Story and photo by Mike Lee, Staff Writer
At 82 years young, Paul Scheie is having a ball teaching kids science.
But it’s not in a classroom. He spent nearly 40 years doing that.
These days – actually two days a week, four hours at a time – you can find Scheie roaming the wide open spaces at the Science Museum of Oklahoma.
The pay is great, he says, noting his annual volunteer salary of zero dollars and zero cents doubles every year.
But Scheie’s not in it for the money. No, he’s in it for the wonder.
“I’m enjoying it. I’m having a ball,” Scheie said. “People ask me if I work at the museum and I tell them ‘No, I play at the museum.’”
Scheie moved back to Oklahoma in 2001 after retiring from a career teaching physics.
“We thought ‘Gee, what are we going to do with all our time,’’’ Scheie said. “That was a foolish question at the time.”
Living in Bethany, Scheie and his wife saw an advertisement from Putnam City Schools to help students an hour a week in Math and English.
The program lasted one year before Putnam City phased it out and the Scheie’s were left adrift again.
A science teacher for nearly 40 years, Scheie spied another ad, this time one to volunteer at Science Museum of Oklahoma.
It peaked his interest, but not as much as the tour the volunteer coordinator gave of the Science Museum of Oklahoma.
“I saw all these toys I had worked with for the last 40 years and I thought this was an institution for learning,” he said.
Things like centripetal force, magnetism and electrical current were on display through hands-on displays.
Some of those displays quite literally could make a child’s hair stand on end.
“At home, all their hands are on are knobs on a computer or TV,” he said. “You see that all the time here. I don’t think they know which end of a screwdriver to use. I think they should experience those things.”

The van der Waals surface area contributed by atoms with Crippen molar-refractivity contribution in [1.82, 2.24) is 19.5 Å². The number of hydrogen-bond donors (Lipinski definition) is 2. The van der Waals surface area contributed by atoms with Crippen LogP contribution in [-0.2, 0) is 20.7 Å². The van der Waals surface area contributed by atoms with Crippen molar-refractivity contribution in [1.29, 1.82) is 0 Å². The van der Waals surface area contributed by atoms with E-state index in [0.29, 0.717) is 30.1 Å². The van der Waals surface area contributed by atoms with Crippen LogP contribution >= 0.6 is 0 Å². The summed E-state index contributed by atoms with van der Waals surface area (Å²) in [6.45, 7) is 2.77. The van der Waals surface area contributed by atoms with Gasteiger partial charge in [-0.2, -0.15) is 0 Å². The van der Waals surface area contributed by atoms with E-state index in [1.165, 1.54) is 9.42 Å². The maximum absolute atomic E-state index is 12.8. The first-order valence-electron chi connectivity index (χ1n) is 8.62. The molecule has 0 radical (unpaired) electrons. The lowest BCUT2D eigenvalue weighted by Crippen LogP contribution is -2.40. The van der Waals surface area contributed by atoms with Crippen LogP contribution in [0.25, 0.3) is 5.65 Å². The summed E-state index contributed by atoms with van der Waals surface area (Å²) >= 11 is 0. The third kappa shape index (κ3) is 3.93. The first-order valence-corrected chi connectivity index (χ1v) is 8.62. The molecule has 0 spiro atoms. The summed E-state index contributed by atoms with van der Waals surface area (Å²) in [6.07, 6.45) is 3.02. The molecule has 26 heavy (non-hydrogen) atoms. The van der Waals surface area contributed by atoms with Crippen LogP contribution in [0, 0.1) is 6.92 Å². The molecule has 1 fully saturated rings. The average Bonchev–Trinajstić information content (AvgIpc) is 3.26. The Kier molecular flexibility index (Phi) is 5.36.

“When I was a kid we had all sorts of things we could learn to use. Sometimes it was the hard way … but the kids need to experience things before they can start thinking about why something works.”
Scheie’s teaching career began at Oklahoma City University. He finished his degree and moved on to Penn State University and eventually Texas Lutheran.
His teaching career at Penn State coincided with the hiring of the legendary Joe Paterno, who would eventually become a college coaching icon and a mainstay in Happy Valley for some 45 years.
Scheie and wife Mary Anna have now been married for 52 years. When he heads to the museum, Mary Anna goes to her knitting group.
So what does Scheie see as his job description?
“To have fun,” he says with a laugh. “You learn so much from kids. Sometimes I just stand so I can watch the kids do things. It’s interesting the things they do and their reactions to things.”
Scheie and the museum are busy preparing for their next big exhibit.
CurioCity funded by the Donald W. Reynolds Foundation, will open to the public Father’s Day – June 21.
CurioCity, pronounced “curiosity”, is 21,000 square feet and features eight unique spaces exploring basic science as well as promoting creativity.
“Neighborhoods” such as the Spark Park, Wunderground and Tinker Works will introduce science in unexpected and entertaining ways.
Museum officials worked with Roto, an Ohio-based exhibit design firm that has worked on projects around the world.
It’s an exhibit Scheie is excited about but then again it’s just another day at the state’s only hands-on science museum and, with over 350,000 square feet, one of the largest science museums in the nation.
With a mission of enriching lives by revealing the wonder and relevance of science, Science Museum Oklahoma demonstrates the relationship between the physical sciences and everyday experiences.
The museum influences how Oklahomans learn about science through the medium of interactive exhibits, discovery-based activities, astronomy shows, Science Live! demonstrations, educational outreach efforts and special events. The museum’s clear mission and firm focus on science literacy encourages families to develop and build upon a strong foundation in the sciences.
And it’s a great place for grandparents to take their grandkids or, in Scheie’s case, a great place to teach science.